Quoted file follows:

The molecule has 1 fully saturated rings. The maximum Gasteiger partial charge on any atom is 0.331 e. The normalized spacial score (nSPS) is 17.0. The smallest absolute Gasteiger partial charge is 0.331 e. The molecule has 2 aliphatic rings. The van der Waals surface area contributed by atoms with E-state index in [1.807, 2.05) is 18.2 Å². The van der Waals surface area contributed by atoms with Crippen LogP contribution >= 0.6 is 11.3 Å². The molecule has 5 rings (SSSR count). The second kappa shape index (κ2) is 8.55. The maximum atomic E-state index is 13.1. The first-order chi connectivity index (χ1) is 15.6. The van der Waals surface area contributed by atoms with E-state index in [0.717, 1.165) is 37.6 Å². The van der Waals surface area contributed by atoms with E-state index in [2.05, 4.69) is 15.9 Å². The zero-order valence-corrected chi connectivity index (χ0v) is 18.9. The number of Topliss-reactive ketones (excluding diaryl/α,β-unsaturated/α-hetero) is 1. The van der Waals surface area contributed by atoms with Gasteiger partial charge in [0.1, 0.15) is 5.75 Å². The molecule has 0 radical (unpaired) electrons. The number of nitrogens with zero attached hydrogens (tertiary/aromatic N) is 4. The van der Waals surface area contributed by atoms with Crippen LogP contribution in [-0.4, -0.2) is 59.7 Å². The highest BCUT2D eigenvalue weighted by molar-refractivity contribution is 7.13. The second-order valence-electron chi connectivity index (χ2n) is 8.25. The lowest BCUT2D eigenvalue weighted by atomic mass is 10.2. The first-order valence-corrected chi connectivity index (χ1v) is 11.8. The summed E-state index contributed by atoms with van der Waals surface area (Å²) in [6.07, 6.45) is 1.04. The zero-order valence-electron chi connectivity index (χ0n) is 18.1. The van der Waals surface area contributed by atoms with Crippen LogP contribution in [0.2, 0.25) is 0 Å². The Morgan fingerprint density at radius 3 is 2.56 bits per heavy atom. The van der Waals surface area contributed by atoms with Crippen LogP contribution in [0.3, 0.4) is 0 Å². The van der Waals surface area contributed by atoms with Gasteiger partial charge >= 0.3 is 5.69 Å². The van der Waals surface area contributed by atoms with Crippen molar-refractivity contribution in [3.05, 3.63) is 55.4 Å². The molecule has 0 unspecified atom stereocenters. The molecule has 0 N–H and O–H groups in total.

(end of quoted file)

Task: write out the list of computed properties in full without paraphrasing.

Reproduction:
The molecule has 1 fully saturated rings. The maximum Gasteiger partial charge on any atom is 0.331 e. The normalized spacial score (nSPS) is 17.0. The smallest absolute Gasteiger partial charge is 0.331 e. The molecule has 2 aliphatic rings. The van der Waals surface area contributed by atoms with E-state index in [1.807, 2.05) is 18.2 Å². The van der Waals surface area contributed by atoms with Crippen LogP contribution >= 0.6 is 11.3 Å². The molecule has 5 rings (SSSR count). The second kappa shape index (κ2) is 8.55. The maximum atomic E-state index is 13.1. The first-order chi connectivity index (χ1) is 15.6. The van der Waals surface area contributed by atoms with E-state index in [0.717, 1.165) is 37.6 Å². The van der Waals surface area contributed by atoms with E-state index in [2.05, 4.69) is 15.9 Å². The zero-order valence-corrected chi connectivity index (χ0v) is 18.9. The number of Topliss-reactive ketones (excluding diaryl/α,β-unsaturated/α-hetero) is 1. The van der Waals surface area contributed by atoms with Gasteiger partial charge in [0.1, 0.15) is 5.75 Å². The molecule has 0 radical (unpaired) electrons. The number of nitrogens with zero attached hydrogens (tertiary/aromatic N) is 4. The van der Waals surface area contributed by atoms with Crippen LogP contribution in [-0.4, -0.2) is 59.7 Å². The highest BCUT2D eigenvalue weighted by molar-refractivity contribution is 7.13. The second-order valence-electron chi connectivity index (χ2n) is 8.25. The lowest BCUT2D eigenvalue weighted by atomic mass is 10.2. The first-order valence-corrected chi connectivity index (χ1v) is 11.8. The summed E-state index contributed by atoms with van der Waals surface area (Å²) in [6.07, 6.45) is 1.04. The zero-order valence-electron chi connectivity index (χ0n) is 18.1. The van der Waals surface area contributed by atoms with Crippen LogP contribution in [0.2, 0.25) is 0 Å². The Morgan fingerprint density at radius 3 is 2.56 bits per heavy atom. The van der Waals surface area contributed by atoms with Crippen LogP contribution in [0.3, 0.4) is 0 Å². The van der Waals surface area contributed by atoms with Gasteiger partial charge >= 0.3 is 5.69 Å². The van der Waals surface area contributed by atoms with Crippen molar-refractivity contribution in [3.05, 3.63) is 55.4 Å². The molecule has 0 unspecified atom stereocenters. The molecule has 0 N–H and O–H groups in total.